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Photo credit: Bura Bari Nwilo.

On the streets of Lagos, a boy searches
for himself in mirrors.
— Romeo Oriogun.

Saturday, 01 April, 2017

Dear Nkali,

 

I still don’t know why I’ve always not wanted to, not felt like telling you this. And as I look at the wall before me, I see that I have forgotten much of the details that I can’t express some of the things I saw—felt—in words. I now feel my weakness and I now understand that being a writer does not give you the ability to express everything expressly.

On my way back from a friend’s place, this morning, the trike I boarded rode through the New Market Road. Not that it’s my first time of passing through that place, no. There were many boys unloading wares, goods, drinks from huge truck and trailer vehicles which had blocked mostly the right hand sides of the roads, making it difficult for pedestrians and lesser vehicles to make their way through the almost still traffic.

There were people in the mosque not far from there, lying down, sitting with rosaries in their hands, words of prayer on their lips, in their hearts. There were also sex workers who lived in the hostels beside the mosque. The place was called Hausa Quarters, inhabited mostly by Yoruba and Hausa Muslims. You could get men selling suya, religious books, and equipment in their streets; there were women selling kunu and chilled sachet water in their stalls. I tried but still failed at imagining them performing ablutions outside the mosque. Imagining those inside the mosque performing zebiba—prostrations at every hearing of Allahu Akbar! every Friday evening.

There were also Hausa men who sold carrots, cucumbers, cabbages, lettuces and other vegetables packed properly in sacks tied to boards and boards placed on wheel barrows. The men often had smiles on their faces, smiles that highlighted the tribal marks on their faces, marks that looked like the whiskers of a cat, and sometimes like those of a shrew. There were Igbo women and girls and boys who hawked udara, ugu, ora, icheku, and akwu and fruits and sachet water and soft drinks on wheel barrows and trays balanced on their heads; or those that placed their wares on cut bags spread on the roads. Then the men from the task force who wore yellow vests with illegible inscriptions. Men who had wry and wicked smiles, long faces and and horsewhips which they used on the traders that sold their wares on the roads.

But there were boys there in New Market Road who would not leave my mind. The boys who threw packets and cartons of drinks and biscuits or other wares from inside the vehicles to those outside, the boys who then carried them into the warehouses. A little mistake and the wares could be damaged. I watched the boy who had Afro as he lifted and flung the drinks, the beads of sweat on his face, running from his chest down to his navel and into his groin, sweat running from his underarms down his sides. His torso was bare and his chest and breasts were almost flat. His nipples looked like ring-sized dark brown circles. I wished I could kiss him, his pink lips, wished I could lie in his arms, feel his brawny biceps. I was attracted by peoples’ underarms and his were the colour of ripe papaya: yellowish, brown hair strewn around it. He was wearing jersey shorts . I was becoming hard in-between my legs, struggling to escape the imprisonment of my underpants—I’d worn two at a time. I once again became angry with myself, with my physical body, my stature, my face: not because I was effeminate but because I was ugly.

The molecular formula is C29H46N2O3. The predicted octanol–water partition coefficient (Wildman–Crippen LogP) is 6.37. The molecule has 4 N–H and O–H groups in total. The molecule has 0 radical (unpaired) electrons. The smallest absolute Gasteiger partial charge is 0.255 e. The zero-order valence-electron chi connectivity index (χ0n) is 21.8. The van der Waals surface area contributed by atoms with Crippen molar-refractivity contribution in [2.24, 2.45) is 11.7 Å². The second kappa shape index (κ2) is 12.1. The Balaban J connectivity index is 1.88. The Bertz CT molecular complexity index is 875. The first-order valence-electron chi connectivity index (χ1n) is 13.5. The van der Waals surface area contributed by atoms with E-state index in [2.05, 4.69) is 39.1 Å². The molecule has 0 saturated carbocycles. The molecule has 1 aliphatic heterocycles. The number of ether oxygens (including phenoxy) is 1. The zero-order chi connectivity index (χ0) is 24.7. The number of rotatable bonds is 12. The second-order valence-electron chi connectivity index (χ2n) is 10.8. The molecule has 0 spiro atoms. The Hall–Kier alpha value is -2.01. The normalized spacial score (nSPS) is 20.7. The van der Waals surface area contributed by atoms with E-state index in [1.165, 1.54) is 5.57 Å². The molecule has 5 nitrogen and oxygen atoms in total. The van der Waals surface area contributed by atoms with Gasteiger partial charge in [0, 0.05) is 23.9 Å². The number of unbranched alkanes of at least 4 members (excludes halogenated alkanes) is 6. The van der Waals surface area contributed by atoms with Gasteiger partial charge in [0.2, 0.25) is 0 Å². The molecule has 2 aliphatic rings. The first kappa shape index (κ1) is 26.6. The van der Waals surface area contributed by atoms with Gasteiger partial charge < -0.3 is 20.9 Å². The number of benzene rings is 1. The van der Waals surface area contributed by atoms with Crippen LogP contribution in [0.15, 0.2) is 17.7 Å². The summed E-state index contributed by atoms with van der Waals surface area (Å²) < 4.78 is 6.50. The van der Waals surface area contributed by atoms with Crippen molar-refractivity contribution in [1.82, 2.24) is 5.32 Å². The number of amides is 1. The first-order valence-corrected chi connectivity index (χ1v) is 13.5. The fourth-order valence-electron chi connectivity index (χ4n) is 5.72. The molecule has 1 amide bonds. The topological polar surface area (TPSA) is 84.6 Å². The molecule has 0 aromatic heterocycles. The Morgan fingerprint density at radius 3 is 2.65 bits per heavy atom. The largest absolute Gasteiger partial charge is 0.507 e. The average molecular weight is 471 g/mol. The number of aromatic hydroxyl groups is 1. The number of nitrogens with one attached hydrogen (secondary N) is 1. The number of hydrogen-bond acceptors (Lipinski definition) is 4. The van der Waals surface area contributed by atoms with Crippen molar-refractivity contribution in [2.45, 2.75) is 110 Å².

There were other boys standing at the junctions that connected the road to inner streets like branches of a tree. I watched as the boys stood, hands on their wheel barrows, waiting for a customer, someone who would need their service. Others were walking towards the Sani Abacha Roundabout—which had since become a fountain from which cool droplets of water sprinkled on you as you walked near it—with their wheel barrows before them, requiring more strength for the pushing.

One of the boys was dark-skinned with dark lips and thick eyebrows which looked as if they had always been there even before he was born. His eyes weren’t brown as the former; they were black, the sort of eyes I longed to look into. I immediately knew that we could communicate with our eyes, just locking eyes with him. His biceps were not as brawny as the former but his lips were dark also. I wished I could see his heart.

And that was it.

We fall in love with so many persons that we often get confused about love and the forms it is allowed to take. But if our minds could be read by other humans; if my mouth had said, if my actions had shown, that I loved boys, I would have been lynched, dead by now. For how long will I bear this secret?

 

Yours,

Dika.

 

 

**************

About the Author:

IMG_20170402_021129-1Nwanne Agwu is an Igbo-Nigerian writer and poet. He lives in Abakaliki and blogs at nwanneagwu.wordpress.com.

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I hold a doctorate in English from Duke University and recently joined the Marquette University English faculty as an Assistant Professor. I love teaching African fiction and contemporary British novels. Brittle Paper is the virtual space/station where I play and experiment with ideas on how to reinvent African fiction and literary culture.

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